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Journal Article

Endothelial p53 deletion improves angiogenesis and prevents cardiac fibrosis and heart failure induced by pressure overload in mice.


Kessel,  M.
Research Group of Developmental Biology, MPI for biophysical chemistry, Max Planck Society;

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Gogiraju, R., Xu, X., Bochenek, M. L., Steinbrecher, J. H., Lehnart, S. E., Wenzel, P., et al. (2015). Endothelial p53 deletion improves angiogenesis and prevents cardiac fibrosis and heart failure induced by pressure overload in mice. Journal of the American Heart Association, 4(2): e001770. doi:10.1161/JAHA.115.001770.

Cite as: https://hdl.handle.net/11858/00-001M-0000-0026-B7CF-3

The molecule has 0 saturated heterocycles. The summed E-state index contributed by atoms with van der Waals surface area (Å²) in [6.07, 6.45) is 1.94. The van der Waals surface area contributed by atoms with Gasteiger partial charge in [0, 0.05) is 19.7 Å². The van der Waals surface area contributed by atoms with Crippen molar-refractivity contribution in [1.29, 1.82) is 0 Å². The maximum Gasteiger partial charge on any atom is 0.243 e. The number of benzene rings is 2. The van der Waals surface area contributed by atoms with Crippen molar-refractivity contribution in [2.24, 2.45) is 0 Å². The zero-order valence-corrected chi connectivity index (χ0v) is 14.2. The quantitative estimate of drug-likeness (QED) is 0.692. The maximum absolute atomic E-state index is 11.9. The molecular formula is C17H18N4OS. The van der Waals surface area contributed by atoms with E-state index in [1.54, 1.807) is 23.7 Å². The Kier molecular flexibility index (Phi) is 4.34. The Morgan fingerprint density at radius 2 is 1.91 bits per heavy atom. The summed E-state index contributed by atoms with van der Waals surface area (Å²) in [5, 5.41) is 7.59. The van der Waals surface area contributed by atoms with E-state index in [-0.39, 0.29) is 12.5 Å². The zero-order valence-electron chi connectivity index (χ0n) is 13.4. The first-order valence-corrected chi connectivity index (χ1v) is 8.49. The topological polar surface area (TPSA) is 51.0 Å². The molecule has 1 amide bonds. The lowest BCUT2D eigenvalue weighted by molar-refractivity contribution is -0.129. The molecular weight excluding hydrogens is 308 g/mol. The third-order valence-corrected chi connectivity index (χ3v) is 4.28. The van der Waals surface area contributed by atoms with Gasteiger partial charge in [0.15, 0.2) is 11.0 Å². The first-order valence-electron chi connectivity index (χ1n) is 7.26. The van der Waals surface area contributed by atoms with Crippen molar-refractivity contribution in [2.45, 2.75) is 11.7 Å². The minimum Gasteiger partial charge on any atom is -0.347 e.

Background Cardiac dysfunction developing in response to chronic pressure overload is associated with apoptotic cell death and myocardial vessel rarefaction. We examined whether deletion of tumor suppressor p53 in endothelial cells may prevent the transition from cardiac hypertrophy to heart failure. Methods and Results Mice with endothelial‐specific deletion of p53 (End.p53‐KO) were generated by crossing p53fl/fl mice with mice expressing Cre recombinase under control of an inducible Tie2 promoter. Cardiac hypertrophy was induced by transverse aortic constriction. Serial echocardiography measurements revealed improved cardiac function in End.p53‐KO mice that also exhibited better survival. Cardiac hypertrophy was associated with increased p53 levels in End.p53‐WT controls, whereas banded hearts of End.p53‐KO mice exhibited lower numbers of apoptotic endothelial and non‐endothelial cells and altered mRNA levels of genes regulating cell cycle progression (p21), apoptosis (Puma), or proliferation (Pcna). A higher cardiac capillary density and improved myocardial perfusion was observed, and pharmacological inhibition or genetic deletion of p53 also promoted endothelial sprouting in vitro and new vessel formation following hindlimb ischemia in vivo. Hearts of End.p53‐KO mice exhibited markedly less fibrosis compared with End.p53‐WT controls, and lower mRNA levels of p53‐regulated genes involved in extracellular matrix production and turnover (eg, Bmp‐7, Ctgf, or Pai‐1), or of transcription factors involved in controlling mesenchymal differentiation were observed. Conclusions Our analyses reveal that accumulation of p53 in endothelial cells contributes to blood vessel rarefaction and fibrosis during chronic cardiac pressure overload and suggest that endothelial cells may be a therapeutic target for preserving cardiac function during hypertrophy.